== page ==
While the resource is primarily intended for use by schools and teachers, Ms Sharkie hopes that it will also give parents and carers the knowledge and confidence to partner with schools on the best way to meet their child’s needs.
The Amaze Online Classroom is one of many partnership projects between the Department and Amaze.
“The Victorian government has an ongoing professional partnership with Amaze, and provides Amaze with support and funding to develop a range of resources and support for schools and their communities,” a Department spokesman said.
The relationship with the Department has allowed Amaze to develop several initiatives and new resources.
“ASD is a complex condition, and after looking at the Online Classroom, teachers will be well-equipped to recognise characteristics of ASD in their students,” Ms Sharkie said.
“The content will help them to be the best teacher they can be, and to bring out the best in these students,” she said.
She’s not finished.
“Now, I’m seeing the bolts on the ground that they cut off the mailbox I have now. They moved the mailbox across the street, but the post office doesn’t have keys for them. I have to pick up my mail at the post office (in Fort Collins, Colorado), and now I see myself standing in line at the post office and the guy is going, ‘We don’t have the keys yet.’ It’s really stupid.”
Grandin has written more than a dozen books on autism. She is a professor of animal science at Colorado State University and is known for developing corrals that relieve the stress on cattle being led to slaughter. More than half the cattle handled in the U.S. use Grandin’s invention.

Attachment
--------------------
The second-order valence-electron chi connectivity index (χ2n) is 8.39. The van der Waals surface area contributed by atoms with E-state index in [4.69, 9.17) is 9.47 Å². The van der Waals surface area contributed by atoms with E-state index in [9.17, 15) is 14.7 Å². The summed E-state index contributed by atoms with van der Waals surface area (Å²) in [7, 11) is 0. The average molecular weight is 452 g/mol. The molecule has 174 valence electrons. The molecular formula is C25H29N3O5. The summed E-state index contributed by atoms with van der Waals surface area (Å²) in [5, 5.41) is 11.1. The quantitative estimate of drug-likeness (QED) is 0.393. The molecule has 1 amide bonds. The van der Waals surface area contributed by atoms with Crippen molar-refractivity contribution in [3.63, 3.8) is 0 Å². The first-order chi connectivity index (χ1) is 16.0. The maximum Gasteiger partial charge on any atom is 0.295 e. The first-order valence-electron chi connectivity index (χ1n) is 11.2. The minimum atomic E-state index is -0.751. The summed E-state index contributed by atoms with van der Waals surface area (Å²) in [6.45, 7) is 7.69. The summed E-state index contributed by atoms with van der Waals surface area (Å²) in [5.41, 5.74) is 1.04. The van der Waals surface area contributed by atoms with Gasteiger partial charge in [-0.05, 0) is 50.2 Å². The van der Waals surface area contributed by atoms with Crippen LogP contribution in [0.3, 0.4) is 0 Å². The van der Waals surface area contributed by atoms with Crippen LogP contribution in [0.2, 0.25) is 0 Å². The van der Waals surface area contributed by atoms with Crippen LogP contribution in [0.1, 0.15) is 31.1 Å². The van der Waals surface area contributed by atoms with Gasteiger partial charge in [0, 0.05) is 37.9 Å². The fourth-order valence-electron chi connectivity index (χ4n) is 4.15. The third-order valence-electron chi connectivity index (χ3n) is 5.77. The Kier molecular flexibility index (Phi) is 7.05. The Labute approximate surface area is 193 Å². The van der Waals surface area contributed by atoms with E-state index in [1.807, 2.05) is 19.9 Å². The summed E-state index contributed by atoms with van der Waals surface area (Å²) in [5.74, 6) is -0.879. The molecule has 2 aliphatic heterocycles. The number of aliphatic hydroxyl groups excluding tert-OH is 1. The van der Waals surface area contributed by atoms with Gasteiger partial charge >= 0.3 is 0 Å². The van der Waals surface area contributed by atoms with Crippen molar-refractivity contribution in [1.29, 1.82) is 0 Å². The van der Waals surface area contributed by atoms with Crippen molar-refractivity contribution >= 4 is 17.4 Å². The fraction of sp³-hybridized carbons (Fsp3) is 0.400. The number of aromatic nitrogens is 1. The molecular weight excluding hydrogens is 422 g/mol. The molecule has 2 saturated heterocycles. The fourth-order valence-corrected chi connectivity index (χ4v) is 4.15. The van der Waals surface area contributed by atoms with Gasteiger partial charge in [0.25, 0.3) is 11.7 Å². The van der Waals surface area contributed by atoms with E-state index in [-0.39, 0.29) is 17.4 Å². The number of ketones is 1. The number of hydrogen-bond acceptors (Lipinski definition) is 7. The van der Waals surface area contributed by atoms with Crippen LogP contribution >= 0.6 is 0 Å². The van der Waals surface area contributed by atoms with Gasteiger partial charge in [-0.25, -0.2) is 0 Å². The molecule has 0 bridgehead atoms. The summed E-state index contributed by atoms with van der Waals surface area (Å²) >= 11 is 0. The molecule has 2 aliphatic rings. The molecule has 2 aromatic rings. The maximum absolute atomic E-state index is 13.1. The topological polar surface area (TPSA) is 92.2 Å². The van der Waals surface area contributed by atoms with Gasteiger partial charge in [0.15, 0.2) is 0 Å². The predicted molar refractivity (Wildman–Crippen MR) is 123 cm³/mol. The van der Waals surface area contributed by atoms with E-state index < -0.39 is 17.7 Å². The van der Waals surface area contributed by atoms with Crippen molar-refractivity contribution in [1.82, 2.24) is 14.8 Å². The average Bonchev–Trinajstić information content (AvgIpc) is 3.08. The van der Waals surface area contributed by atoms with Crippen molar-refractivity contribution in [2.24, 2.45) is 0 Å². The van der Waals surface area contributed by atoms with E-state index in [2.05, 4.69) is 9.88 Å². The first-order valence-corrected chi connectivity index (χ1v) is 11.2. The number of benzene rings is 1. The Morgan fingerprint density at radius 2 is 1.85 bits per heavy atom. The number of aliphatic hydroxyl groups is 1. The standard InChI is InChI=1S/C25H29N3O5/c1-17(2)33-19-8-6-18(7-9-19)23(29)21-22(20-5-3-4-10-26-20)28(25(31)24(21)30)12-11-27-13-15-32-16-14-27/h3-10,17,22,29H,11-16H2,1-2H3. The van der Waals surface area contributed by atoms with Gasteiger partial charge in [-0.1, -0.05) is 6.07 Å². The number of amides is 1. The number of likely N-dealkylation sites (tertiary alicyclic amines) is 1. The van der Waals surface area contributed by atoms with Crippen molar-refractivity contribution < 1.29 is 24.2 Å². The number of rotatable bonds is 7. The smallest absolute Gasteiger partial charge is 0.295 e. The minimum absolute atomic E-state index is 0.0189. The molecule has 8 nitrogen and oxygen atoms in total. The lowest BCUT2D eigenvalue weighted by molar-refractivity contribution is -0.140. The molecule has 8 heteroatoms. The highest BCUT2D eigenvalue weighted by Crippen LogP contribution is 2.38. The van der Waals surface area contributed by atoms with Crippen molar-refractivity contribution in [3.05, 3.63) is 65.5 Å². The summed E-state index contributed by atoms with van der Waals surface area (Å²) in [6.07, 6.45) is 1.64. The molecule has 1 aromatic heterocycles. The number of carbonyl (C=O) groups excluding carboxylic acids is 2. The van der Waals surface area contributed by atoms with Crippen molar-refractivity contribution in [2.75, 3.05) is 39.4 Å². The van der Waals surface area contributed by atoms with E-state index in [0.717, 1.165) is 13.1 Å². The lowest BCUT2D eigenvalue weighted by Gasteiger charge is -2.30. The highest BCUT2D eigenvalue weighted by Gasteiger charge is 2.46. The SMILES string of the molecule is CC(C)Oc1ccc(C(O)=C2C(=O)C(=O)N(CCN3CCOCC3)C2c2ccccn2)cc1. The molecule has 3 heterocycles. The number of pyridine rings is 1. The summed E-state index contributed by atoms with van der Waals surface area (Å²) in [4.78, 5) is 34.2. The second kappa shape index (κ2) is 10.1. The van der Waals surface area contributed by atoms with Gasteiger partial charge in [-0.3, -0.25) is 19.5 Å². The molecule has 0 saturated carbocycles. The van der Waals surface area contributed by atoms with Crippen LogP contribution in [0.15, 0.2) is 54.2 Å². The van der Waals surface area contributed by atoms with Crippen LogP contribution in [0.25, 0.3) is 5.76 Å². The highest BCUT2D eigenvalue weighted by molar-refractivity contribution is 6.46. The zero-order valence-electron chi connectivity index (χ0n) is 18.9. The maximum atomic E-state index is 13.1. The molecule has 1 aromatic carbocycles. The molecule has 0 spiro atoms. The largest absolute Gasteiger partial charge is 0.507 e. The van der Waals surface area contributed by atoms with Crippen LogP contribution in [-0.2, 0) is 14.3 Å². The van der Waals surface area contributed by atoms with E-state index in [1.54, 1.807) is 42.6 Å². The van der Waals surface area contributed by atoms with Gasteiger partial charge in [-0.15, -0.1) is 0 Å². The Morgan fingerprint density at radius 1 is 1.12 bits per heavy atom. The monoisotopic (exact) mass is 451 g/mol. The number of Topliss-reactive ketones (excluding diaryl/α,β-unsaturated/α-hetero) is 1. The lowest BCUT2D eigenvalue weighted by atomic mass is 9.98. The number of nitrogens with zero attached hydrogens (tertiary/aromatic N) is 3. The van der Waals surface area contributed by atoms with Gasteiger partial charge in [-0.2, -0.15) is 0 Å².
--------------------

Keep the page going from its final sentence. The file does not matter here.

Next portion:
Autism and cattle seem light years apart, but she was making a point.
“I was exposed to cattle as a teenager,” she said. “Students are interested in things they are exposed to; it’s that simple.
“I’m really concerned that our schools have taken out most of the programs that involve skills and trades — cooking, sewing, welding, woodworking, mechanics. We have a huge shortage right now of diesel mechanics, auto mechanics. And a lot of these kids with autism — say they have a minor speech delay, and they’re kind of quirky and nerdy and socially awkward — could do really well in these fields if they were exposed to them. Instead, many of them are shoved into a corner somewhere, and they are never able to flourish or find a career because about the only thing they are ever exposed to is video games.”